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DirectLink

Case Study

DirectLink

Meeting Customer Demand With Live Streaming Video Services

DirectLink is a small but nimble independent telecommunications service provider located in Canby, Oregon approximately 25 miles south of Portland, Oregon. It strives to offer its 8000 cooperative members the highest quality experience across its triple play services – voice, high-speed internet and digital television. In recent years, DirectLink has worked assiduously to offer its members more robust video options – in line with changing consumer expectations and a fast-changing media landscape, all while remaining true to core cooperative values of being a good community steward.

What this has meant in terms of DirectLink’s offerings has been an expansion in the rural telco’s video services and overall service footprint, and the ability to bring more TV channels and a broader array of video content to subscribers.

To complement its IPTV service, which offers different television bundles with add-on HDR and DVR capabilities, DirectLink launched EZVideo, a live streaming video service. EZVideo enables DirectLink to extend live, local TV service to DSL customers located too far from the video headend to receive traditional IPTV service, and to subscribers who receive poor reception of off-air broadcast signals.

The EZ Video service delivers ten live, local broadcast channels to subscribers via a private channel on Roku streaming media players. Content is delivered to DirectLink’s high-speed internet subscribers over the cooperative’s managed last-mile broadband network. The EZVideo platform also offers video-on-demand (VOD) from its local community access channel, CTV 5.

How did DirectLink build out new video services quickly and easily to balance growing customer expectations, the need for new revenue streams and maintain an eye towards fiscal responsibility?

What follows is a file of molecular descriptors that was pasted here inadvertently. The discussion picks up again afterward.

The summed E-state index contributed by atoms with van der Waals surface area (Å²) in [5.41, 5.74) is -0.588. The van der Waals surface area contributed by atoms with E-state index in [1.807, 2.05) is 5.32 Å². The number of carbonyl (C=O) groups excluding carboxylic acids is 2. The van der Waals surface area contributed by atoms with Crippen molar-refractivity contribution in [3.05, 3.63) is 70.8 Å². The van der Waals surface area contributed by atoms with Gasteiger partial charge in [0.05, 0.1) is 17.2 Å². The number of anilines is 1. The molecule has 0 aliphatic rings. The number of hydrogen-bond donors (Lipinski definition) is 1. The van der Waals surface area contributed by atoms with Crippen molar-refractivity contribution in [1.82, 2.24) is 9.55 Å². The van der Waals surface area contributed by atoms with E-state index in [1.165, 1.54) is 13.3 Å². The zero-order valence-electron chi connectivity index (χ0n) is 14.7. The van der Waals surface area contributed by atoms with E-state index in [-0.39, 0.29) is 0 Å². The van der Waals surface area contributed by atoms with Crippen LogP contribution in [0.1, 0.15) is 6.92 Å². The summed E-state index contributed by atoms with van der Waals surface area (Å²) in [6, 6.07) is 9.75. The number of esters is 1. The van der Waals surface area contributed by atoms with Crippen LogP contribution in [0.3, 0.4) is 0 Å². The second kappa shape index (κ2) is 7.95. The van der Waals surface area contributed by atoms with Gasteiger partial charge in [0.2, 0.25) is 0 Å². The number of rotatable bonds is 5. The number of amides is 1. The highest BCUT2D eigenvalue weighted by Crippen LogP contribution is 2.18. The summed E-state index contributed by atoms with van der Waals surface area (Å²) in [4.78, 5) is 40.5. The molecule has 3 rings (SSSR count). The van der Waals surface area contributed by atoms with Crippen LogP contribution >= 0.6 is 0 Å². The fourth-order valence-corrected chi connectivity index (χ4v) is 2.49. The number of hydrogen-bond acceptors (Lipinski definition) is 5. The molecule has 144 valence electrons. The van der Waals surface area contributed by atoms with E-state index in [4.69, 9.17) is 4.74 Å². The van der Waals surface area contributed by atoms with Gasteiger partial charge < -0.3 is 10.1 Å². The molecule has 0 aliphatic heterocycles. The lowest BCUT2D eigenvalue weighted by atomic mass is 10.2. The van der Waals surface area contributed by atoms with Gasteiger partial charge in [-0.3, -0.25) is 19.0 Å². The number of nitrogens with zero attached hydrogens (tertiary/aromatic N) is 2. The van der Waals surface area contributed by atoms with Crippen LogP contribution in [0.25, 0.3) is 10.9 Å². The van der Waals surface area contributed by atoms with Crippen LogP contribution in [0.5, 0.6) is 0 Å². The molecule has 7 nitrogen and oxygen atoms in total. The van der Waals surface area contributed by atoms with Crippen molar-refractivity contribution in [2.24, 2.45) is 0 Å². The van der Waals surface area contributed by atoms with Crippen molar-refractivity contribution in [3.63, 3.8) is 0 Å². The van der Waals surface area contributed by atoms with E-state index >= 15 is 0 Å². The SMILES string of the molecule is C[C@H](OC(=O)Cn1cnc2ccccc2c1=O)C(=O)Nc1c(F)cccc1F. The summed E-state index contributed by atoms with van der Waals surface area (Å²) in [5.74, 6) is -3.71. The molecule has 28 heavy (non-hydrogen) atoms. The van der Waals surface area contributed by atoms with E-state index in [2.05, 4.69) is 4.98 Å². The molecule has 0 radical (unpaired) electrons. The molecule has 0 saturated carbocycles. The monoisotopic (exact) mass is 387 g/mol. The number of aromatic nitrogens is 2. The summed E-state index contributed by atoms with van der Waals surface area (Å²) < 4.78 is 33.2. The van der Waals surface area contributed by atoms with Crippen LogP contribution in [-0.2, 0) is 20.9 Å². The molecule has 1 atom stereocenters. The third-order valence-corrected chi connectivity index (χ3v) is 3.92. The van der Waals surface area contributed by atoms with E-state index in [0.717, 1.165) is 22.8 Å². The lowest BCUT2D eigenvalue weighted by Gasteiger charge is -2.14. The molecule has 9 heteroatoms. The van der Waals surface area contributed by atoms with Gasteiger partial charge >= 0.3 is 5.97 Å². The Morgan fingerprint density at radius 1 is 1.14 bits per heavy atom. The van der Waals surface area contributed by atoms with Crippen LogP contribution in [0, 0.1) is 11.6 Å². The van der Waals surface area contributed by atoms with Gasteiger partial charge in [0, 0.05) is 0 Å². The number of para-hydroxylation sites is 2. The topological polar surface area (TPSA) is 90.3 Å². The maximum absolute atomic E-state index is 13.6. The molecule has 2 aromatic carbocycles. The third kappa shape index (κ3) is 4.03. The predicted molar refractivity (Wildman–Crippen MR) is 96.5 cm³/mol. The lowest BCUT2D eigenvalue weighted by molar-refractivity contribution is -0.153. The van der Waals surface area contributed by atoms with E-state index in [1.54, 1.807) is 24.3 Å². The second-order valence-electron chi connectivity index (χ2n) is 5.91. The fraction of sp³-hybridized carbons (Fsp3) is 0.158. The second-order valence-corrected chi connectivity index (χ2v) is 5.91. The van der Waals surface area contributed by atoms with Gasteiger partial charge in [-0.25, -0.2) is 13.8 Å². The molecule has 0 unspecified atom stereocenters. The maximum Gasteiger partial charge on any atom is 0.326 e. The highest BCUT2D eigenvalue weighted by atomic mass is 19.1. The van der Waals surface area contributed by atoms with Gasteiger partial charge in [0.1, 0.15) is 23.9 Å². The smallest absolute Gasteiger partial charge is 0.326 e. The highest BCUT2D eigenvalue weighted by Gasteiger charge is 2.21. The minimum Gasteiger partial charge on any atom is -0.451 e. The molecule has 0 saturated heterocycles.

Background: A Cooperative Enterprise

DirectLink was founded in 1904 by farmers, ranchers and local businessmen in the Canby regional area to bring telephone service to the small, rural community in which they lived and worked. These founders pooled their resources to form the Macksburg Mutual Telephone Association, which initially offered a four-line switchboard. Demand grew precipitously and in two years, the switch was upgraded to support 50 lines. The company was renamed the Canby Cooperative Association, and since then, its name has changed several times including most recently in November 2016. The cooperative, now referred to as DirectLink, consolidated Canby Telcom and Mt. Angel Telephone Company into one organization serving approximately 8000 members in Canby and Mt. Angel, Oregon.

DirectLink is one of 260 telephone cooperatives in 31 states that brings voice, video and data services to 1.2 million Americans.1 DirectLink’s goal has been steadfast since the cooperative’s founding: to provide unlimited potential to the community. This encompasses the telco’s unwavering brand promise, “We’re here for you.” As a cooperative, subscribers are members with an ownership stake.

The ultimate aim of DirectLink is to “build a better world” that improves quality of life in the broader community. The cooperative is an active participant in the community, giving back through sponsorships and donations to over 60 local organizations. These range from boy scout troops, the Canby Arts Association, the Canby Fire District, St. Joseph Shelter, the Father Bernard Youth Center, sports teams and educational foundations, to name a few. DirectLink employees also participate in programs, committees and on boards, and volunteer in the community.